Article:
Minnesota public school enrollment drops for 4th consecutive year

While the public school enrollment decline is not as steep as it was during COVID-19, it marks the fourth consecutive year public schools have lost numerous students.

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While the public school enrollment decline is not as steep as it was during COVID-19, it marks the fourth consecutive year public schools have lost numerous students. (Shutterstock)

(Center of the American Experiment) — Enrollment in Minnesota’s public schools has declined again, according to data recently uploaded by the Minnesota Department of Education.

For the 2023-24 school year, public schools lost roughly 0.2 percent of K-12 students — 1,425 — from the previous year. Nonpublic enrollment ticked up just under 1 percent; homeschool enrollment increased 10 percent.

While the public school enrollment decline is not as steep as it was during COVID-19, it marks the fourth consecutive year public schools have lost numerous students.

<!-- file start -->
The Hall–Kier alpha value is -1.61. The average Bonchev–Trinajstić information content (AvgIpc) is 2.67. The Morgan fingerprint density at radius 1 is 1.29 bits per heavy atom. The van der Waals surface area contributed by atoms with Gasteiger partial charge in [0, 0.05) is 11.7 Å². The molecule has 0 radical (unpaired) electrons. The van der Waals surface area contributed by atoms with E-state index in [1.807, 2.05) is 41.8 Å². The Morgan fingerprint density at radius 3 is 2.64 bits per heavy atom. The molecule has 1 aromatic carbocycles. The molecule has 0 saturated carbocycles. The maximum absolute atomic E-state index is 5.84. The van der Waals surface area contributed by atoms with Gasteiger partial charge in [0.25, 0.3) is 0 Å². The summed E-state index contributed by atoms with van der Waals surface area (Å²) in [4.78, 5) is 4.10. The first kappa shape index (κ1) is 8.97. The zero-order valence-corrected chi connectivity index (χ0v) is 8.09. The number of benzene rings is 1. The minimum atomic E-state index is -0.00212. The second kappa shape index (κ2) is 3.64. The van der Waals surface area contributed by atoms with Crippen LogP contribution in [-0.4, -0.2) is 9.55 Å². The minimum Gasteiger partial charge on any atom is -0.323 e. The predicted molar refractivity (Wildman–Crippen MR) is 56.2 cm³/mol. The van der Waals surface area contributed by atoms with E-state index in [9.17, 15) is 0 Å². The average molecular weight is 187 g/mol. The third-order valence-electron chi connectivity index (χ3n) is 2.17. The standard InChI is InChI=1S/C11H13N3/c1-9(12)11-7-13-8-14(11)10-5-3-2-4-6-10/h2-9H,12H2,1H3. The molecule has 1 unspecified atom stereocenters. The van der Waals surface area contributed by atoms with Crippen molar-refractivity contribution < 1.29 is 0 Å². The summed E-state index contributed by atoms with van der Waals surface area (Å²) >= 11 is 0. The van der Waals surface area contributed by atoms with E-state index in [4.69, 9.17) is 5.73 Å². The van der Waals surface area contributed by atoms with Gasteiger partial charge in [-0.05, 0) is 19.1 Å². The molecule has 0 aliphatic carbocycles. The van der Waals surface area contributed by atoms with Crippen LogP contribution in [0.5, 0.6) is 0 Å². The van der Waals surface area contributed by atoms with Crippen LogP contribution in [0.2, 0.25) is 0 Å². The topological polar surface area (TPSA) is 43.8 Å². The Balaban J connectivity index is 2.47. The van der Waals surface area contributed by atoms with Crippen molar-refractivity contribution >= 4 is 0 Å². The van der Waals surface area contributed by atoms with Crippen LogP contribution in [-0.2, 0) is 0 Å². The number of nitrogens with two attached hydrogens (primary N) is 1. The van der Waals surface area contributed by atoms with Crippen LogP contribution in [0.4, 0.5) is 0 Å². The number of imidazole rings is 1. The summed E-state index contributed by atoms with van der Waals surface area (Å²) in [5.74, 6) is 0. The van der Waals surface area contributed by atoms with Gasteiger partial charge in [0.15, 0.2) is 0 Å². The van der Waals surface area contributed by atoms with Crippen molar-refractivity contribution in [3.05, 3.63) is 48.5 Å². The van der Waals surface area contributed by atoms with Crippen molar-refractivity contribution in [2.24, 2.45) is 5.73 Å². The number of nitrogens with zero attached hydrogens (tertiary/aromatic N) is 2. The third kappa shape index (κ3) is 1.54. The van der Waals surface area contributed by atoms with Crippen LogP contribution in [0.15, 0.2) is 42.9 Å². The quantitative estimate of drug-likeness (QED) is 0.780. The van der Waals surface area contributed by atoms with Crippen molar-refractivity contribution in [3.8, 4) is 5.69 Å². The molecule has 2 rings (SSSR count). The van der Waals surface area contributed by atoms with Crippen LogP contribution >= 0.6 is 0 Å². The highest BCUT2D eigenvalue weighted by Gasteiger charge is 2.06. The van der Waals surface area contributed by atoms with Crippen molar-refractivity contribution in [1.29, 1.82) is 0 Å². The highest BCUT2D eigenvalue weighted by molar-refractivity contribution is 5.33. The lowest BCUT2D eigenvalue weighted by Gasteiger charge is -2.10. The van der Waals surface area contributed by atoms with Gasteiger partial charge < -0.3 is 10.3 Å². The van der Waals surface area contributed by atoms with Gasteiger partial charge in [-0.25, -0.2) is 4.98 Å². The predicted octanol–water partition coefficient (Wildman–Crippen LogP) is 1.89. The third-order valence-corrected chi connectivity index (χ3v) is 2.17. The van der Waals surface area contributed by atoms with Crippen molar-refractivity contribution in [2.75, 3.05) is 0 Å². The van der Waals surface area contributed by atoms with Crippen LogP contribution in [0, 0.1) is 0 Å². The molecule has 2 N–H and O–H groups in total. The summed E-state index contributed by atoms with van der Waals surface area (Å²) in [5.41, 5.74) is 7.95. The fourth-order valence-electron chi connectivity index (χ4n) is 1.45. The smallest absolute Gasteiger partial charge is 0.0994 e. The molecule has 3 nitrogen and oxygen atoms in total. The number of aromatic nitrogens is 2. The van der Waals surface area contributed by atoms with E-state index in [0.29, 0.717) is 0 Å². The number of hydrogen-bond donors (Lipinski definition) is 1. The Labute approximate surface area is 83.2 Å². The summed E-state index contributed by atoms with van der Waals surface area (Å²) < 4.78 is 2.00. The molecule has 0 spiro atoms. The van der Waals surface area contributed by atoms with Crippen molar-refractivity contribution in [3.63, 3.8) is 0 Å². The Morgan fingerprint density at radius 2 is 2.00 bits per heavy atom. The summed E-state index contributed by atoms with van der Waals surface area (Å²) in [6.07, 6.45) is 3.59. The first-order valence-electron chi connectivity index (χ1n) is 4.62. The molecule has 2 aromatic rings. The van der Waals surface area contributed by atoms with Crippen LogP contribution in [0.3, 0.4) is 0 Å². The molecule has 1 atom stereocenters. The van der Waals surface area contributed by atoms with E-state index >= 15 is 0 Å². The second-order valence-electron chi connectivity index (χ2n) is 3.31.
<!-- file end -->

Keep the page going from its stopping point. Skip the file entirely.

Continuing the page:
Since the start of the 2019-20 school year (before COVID hit), Minnesota public school enrollment has dropped about 2.7 percent, or 23,232 K-12 students.

The most recent statewide drop was largely driven by enrollment declines in the Minneapolis school district (which lost over 300 students) and the St. Paul school district (which lost over 250 students).

Shrinking enrollment has plagued the Minneapolis school district for at least a quarter century. District staff are working on boosting enrollment through targeted marketing efforts that include “mailed information, billboards and video messages that play at gas station pumps across the city, attending community events and parades.” In fall 2022, the St. Paul school district launched a two-year $300,000 marketing campaign to try and reverse declining enrollment.

As of spring 2023 data, the majority of Minnesota students aren’t meeting reading or math standards.

 

Catrin Wigfall
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Catrin Wigfall is a Policy Fellow at Center of the American Experiment.

Catrin’s experience in education and policy research began during her time with the Young Leaders Program at The Heritage Foundation. Her interest in education policy led her to spend two years teaching 5th grade general education and 6th grade Latin in Arizona as a Teach for America corps member. She then used her classroom experience to transition back into education policy work at the California Policy Center before joining American Experiment in February 2017.

Catrin graduated summa cum laude from Azusa Pacific University in California, where she earned a Bachelor of Arts degree in Political Science.